Fruits and vegetables are recommended across all dietary guidelines. Moreover, guidelines are increasingly emphasising that vegetables and fruits should make up a larger share of people’s meals than starchy staples. In Argentina, Austria, Benin, Ecuador, Finland, Jamaica and Qatar, for example, recent dietary guideline visualsiv show larger fractions devoted to vegetables and fruits than to starchy staples like cereals, potatoes, bread, and the like. This contrasts with more traditional dietary guidelines which tend to emphasise staples.
Despite the nutrition credentials of vegetables, they remain relatively scarce and expensive in many low-income settings, including across many of the countries where GAIN’s main offices are based.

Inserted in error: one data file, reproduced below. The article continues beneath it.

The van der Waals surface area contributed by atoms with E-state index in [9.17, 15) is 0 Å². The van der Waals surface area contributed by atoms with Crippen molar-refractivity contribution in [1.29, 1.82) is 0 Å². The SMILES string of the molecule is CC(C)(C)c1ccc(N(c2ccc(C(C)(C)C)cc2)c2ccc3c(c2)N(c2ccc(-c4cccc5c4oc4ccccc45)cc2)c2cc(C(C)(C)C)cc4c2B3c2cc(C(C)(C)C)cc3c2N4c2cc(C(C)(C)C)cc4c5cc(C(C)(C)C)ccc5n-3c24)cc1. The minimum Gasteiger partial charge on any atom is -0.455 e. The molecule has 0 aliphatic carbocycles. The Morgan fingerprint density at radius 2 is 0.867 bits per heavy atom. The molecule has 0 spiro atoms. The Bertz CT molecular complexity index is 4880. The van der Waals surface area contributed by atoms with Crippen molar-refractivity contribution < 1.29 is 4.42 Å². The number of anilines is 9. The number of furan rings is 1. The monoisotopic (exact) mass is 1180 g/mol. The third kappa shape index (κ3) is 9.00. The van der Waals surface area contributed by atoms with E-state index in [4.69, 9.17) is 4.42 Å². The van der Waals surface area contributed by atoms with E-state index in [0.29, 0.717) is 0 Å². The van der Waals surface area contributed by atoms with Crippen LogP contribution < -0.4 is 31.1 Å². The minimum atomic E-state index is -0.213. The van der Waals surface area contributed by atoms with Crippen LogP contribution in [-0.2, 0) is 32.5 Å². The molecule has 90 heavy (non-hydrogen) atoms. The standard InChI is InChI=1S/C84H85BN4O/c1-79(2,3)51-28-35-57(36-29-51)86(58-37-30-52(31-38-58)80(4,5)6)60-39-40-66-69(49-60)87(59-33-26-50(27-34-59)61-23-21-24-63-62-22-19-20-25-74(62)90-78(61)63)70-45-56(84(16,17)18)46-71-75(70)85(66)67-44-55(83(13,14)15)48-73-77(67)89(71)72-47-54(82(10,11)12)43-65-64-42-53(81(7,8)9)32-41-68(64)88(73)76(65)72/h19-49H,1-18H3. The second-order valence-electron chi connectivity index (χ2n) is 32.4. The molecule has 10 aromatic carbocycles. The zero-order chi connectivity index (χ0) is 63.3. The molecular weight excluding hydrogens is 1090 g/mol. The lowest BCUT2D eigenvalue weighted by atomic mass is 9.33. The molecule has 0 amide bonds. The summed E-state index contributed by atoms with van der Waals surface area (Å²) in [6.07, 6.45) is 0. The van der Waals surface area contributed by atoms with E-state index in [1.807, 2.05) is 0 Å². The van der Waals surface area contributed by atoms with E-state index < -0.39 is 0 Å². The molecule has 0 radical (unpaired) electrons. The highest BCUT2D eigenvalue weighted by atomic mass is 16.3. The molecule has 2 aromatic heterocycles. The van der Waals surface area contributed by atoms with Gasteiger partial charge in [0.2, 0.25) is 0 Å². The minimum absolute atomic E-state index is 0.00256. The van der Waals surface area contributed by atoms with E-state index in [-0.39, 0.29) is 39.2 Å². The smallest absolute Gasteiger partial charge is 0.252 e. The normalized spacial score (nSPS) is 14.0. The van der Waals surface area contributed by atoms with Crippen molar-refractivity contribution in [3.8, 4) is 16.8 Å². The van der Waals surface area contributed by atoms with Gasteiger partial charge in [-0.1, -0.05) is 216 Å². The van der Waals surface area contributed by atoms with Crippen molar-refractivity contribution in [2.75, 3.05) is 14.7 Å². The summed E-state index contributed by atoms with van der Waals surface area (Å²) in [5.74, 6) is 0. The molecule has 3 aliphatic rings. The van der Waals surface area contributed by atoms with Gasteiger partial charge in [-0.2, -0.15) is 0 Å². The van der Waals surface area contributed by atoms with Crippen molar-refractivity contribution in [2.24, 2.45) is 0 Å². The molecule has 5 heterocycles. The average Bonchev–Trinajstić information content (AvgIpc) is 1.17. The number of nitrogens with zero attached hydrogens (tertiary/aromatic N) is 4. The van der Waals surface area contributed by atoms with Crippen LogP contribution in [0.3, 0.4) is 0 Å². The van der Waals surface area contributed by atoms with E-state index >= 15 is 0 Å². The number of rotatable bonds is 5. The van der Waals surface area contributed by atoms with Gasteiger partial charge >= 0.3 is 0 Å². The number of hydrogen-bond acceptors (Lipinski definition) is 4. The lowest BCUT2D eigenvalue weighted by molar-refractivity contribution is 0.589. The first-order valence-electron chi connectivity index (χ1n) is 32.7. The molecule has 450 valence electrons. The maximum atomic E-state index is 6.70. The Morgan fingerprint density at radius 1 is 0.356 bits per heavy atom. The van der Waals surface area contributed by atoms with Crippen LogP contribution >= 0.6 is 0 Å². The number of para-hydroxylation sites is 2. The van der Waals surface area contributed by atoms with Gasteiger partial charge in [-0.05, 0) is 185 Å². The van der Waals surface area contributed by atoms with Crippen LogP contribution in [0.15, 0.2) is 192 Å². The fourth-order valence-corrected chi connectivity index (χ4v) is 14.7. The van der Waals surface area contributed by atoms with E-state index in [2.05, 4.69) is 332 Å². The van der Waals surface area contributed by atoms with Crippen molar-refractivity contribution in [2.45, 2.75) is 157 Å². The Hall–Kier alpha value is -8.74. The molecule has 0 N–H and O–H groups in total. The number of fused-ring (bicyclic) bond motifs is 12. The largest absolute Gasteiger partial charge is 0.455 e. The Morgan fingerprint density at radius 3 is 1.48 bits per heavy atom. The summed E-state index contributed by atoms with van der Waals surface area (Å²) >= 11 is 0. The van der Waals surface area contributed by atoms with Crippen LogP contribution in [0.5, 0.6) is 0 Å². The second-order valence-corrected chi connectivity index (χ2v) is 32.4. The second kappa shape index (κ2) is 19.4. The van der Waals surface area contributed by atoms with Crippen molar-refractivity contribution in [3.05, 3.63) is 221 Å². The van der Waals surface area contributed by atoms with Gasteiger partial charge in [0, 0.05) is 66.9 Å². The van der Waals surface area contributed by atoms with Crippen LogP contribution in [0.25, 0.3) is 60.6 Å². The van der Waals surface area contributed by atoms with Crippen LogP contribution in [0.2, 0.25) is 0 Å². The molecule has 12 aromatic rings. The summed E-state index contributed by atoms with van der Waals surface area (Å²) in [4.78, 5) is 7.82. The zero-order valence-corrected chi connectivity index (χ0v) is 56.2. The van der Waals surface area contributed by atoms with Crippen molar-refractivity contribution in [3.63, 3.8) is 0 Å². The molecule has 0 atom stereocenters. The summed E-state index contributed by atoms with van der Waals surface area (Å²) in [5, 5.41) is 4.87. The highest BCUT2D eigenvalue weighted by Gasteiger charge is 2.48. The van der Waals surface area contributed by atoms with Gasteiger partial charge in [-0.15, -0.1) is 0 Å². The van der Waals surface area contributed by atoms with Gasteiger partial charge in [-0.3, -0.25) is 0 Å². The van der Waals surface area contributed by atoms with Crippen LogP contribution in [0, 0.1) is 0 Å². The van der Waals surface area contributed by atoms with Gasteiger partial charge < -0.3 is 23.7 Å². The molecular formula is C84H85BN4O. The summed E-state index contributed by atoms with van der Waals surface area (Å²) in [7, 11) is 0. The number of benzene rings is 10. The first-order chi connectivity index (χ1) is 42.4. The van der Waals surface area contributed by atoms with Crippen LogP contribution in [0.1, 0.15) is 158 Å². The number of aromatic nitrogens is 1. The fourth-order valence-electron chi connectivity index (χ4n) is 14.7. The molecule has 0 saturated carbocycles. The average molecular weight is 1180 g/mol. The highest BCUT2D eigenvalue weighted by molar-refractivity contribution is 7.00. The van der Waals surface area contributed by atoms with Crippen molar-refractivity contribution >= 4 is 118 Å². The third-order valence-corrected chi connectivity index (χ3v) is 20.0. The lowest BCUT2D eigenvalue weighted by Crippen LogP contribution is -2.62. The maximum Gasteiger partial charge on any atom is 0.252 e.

Globally, average vegetable supply is around 385 grams per person per day. National variation is large though. In countries with GAIN offices, it ranges from just 49g per person per day in Ethiopia to 312g per person per day in the United States of America – or around half of an 80g serving to almost 4 servings. The World Health Organization (WHO) recommends consuming at least 400g of fruits or vegetables per person per day.